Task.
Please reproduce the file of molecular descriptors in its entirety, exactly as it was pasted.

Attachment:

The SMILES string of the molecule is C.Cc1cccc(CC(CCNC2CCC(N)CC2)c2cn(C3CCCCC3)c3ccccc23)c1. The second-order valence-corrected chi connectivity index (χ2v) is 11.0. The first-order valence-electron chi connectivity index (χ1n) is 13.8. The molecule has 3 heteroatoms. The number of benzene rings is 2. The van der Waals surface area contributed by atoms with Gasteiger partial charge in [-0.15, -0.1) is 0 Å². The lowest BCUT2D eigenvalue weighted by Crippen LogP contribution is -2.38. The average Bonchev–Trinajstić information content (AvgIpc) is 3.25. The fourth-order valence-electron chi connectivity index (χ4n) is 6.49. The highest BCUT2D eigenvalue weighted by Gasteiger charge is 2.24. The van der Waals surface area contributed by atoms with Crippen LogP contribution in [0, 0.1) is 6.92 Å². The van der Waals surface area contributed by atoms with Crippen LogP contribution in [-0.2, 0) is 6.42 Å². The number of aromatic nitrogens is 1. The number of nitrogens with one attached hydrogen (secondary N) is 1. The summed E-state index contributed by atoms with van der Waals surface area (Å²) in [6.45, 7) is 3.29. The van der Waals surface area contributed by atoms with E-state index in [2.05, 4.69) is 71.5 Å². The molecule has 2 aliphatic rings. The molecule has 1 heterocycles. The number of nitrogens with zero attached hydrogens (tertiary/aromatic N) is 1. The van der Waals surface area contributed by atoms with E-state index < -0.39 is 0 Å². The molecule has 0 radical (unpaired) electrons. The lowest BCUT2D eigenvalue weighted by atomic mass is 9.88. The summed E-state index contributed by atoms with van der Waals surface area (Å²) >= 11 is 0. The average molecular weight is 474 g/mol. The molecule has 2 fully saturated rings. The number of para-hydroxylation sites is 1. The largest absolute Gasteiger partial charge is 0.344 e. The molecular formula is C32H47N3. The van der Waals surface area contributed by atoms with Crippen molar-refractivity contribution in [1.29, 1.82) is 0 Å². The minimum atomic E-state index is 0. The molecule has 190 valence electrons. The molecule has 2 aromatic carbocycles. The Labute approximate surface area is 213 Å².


The SMILES string of the molecule is C.Cc1cccc(CC(CCNC2CCC(N)CC2)c2cn(C3CCCCC3)c3ccccc23)c1. The second-order valence-corrected chi connectivity index (χ2v) is 11.0. The first-order valence-electron chi connectivity index (χ1n) is 13.8. The molecule has 3 heteroatoms. The number of benzene rings is 2. The van der Waals surface area contributed by atoms with Gasteiger partial charge in [-0.15, -0.1) is 0 Å². The lowest BCUT2D eigenvalue weighted by Crippen LogP contribution is -2.38. The average Bonchev–Trinajstić information content (AvgIpc) is 3.25. The fourth-order valence-electron chi connectivity index (χ4n) is 6.49. The highest BCUT2D eigenvalue weighted by Gasteiger charge is 2.24. The van der Waals surface area contributed by atoms with Crippen LogP contribution in [0, 0.1) is 6.92 Å². The van der Waals surface area contributed by atoms with Crippen LogP contribution in [-0.2, 0) is 6.42 Å². The number of aromatic nitrogens is 1. The number of nitrogens with one attached hydrogen (secondary N) is 1. The summed E-state index contributed by atoms with van der Waals surface area (Å²) in [6.45, 7) is 3.29. The van der Waals surface area contributed by atoms with E-state index in [2.05, 4.69) is 71.5 Å². The molecule has 2 aliphatic rings. The molecule has 1 heterocycles. The number of nitrogens with zero attached hydrogens (tertiary/aromatic N) is 1. The van der Waals surface area contributed by atoms with E-state index < -0.39 is 0 Å². The molecule has 0 radical (unpaired) electrons. The lowest BCUT2D eigenvalue weighted by atomic mass is 9.88. The summed E-state index contributed by atoms with van der Waals surface area (Å²) >= 11 is 0. The average molecular weight is 474 g/mol. The molecule has 2 fully saturated rings. The number of para-hydroxylation sites is 1. The largest absolute Gasteiger partial charge is 0.344 e. The molecular formula is C32H47N3. The van der Waals surface area contributed by atoms with Crippen molar-refractivity contribution in [1.29, 1.82) is 0 Å². The minimum atomic E-state index is 0. The molecule has 190 valence electrons. The molecule has 2 aromatic carbocycles. The Labute approximate surface area is 213 Å².